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Thread: Minimum Rotor Thickness

  1. #1
    waehrik
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    Minimum Rotor Thickness

    I have a 75 R90/6 on which the single drilled stainless rotor is pulsing when using it and I measured the disk to be warped by about 0.005". I can't find a minimum thickness spec on the rotor itself though, the aluminum had a nice white corroded finish that even when removed has obscured any markings that were once present on the hub. The rotor now measures 5.3 mm.

    Does anyone know what the minimum thickness spec is of these drilled stainless rotors?

    Thanks!
    Last edited by waehrik; 11-25-2010 at 02:58 PM.

  2. #2
    Bill Burke
    Guest
    Check on the inboard side of the disc carrier. Stock min is 4.6mm or 0.181"

  3. #3
    There is no such thing as a warped rotor. It is a myth handed down through generations of shade tree mechanics.

    What you are experiencing (and measuring) is uneven transfer of the brake pad material causing alternating low "valleys" and high "hills" on the surface of the rotor. Caused by light braking.

    Generally speaking, stainless alloy rotors cannot be turned except by a VERY specialized facility - and then the cost becomes prohibitive since the additional life you gain is limited.

    As an alternative you may want to consider scrubbing both sides of the rotor with a sanding block with continuously finer grades of garnet paper. The deposits - known as cementite inclusions - are invisible and as hard as a ceramic. Sometimes - depending on the thickness of the depositions - you can eliminate them. They usually return, (once again due to light braking) and you'll still need to buy new pads once you're done. Make sure to clean EACH hole completely as well. Wipe everything down with acetone and a white rag. You'll know you're done when you have no more dark spots on your rag after wiping. It is a lot of work.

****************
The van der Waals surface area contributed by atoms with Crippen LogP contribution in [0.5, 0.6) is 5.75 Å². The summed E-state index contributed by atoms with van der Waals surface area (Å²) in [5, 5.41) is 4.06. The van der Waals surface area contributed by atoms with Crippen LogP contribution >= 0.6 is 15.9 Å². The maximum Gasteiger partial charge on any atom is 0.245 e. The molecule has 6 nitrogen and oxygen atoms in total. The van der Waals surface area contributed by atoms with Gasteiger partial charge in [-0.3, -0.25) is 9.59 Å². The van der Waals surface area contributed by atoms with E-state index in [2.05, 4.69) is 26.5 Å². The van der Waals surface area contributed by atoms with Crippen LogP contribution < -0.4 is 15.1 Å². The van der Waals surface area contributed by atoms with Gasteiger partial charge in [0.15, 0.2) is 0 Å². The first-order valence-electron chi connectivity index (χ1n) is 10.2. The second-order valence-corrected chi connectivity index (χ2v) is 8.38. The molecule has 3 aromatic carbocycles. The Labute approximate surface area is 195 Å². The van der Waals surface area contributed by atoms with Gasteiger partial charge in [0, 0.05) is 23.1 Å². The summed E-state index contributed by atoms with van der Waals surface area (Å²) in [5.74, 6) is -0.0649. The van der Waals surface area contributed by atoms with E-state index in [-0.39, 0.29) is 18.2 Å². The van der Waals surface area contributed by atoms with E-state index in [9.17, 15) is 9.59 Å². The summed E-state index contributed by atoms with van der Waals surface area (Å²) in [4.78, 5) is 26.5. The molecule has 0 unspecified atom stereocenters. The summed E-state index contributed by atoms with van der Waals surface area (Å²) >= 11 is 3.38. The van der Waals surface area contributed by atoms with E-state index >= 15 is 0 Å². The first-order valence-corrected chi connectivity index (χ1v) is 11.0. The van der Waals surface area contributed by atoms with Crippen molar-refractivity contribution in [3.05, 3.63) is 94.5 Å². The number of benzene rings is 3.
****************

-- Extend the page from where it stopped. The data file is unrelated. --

Although it is a chunk of change the easy way is just bite the bullet and buy a new rotor and pads - and bed them in properly. I would AVOID after market pads. I have had major issues with them since they are not machined to fine enough tolerances and can have sloppily applied cosmetic powder coating which will not let them mount perfectly square in the caliper.

    The attached picture shows a finished rotor after "sanding" with 600 grit garnet - ready to be returned to service. Notice the cross hatches which will gradually disappear over several hundred miles as the new pad material fills them in.
    Attached Images Attached Images

  4. #4
    waehrik
    Guest
    I'm curious why rotors cannot be warped. My test setup was a Mitutoyo digital drop gage rigidly mounted to the left for slider with the tip resting on the rotor. As the wheel rotated I could visibly see the rotor's deflection in the caliper and the corresponding readout on the gage. From high to low was 0.005". Both sides deflected, like the rotor was bent.

    There does seem to be a hard spot on the rotor too, as evidenced by a dark splotch - that would certainly cause the sinusoidal wear pattern.